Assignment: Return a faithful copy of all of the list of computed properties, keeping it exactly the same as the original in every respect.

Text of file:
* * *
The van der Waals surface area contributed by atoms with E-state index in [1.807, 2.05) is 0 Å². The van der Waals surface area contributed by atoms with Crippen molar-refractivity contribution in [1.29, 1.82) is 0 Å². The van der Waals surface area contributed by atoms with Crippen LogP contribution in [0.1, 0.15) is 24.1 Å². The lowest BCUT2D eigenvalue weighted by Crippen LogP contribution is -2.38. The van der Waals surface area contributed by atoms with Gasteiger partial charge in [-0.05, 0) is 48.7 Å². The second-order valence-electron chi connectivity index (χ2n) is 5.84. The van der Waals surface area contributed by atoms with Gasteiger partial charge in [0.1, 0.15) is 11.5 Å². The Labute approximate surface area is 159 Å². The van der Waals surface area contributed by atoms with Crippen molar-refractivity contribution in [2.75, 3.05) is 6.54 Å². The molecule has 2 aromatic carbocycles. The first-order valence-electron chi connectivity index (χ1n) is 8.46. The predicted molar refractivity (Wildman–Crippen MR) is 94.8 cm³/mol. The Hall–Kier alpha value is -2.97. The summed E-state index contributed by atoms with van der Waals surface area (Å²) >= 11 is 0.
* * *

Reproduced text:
The van der Waals surface area contributed by atoms with E-state index in [1.807, 2.05) is 0 Å². The van der Waals surface area contributed by atoms with Crippen molar-refractivity contribution in [1.29, 1.82) is 0 Å². The van der Waals surface area contributed by atoms with Crippen LogP contribution in [0.1, 0.15) is 24.1 Å². The lowest BCUT2D eigenvalue weighted by Crippen LogP contribution is -2.38. The van der Waals surface area contributed by atoms with Gasteiger partial charge in [-0.05, 0) is 48.7 Å². The second-order valence-electron chi connectivity index (χ2n) is 5.84. The van der Waals surface area contributed by atoms with Gasteiger partial charge in [0.1, 0.15) is 11.5 Å². The Labute approximate surface area is 159 Å². The van der Waals surface area contributed by atoms with Crippen molar-refractivity contribution in [2.75, 3.05) is 6.54 Å². The molecule has 2 aromatic carbocycles. The first-order valence-electron chi connectivity index (χ1n) is 8.46. The predicted molar refractivity (Wildman–Crippen MR) is 94.8 cm³/mol. The Hall–Kier alpha value is -2.97. The summed E-state index contributed by atoms with van der Waals surface area (Å²) >= 11 is 0.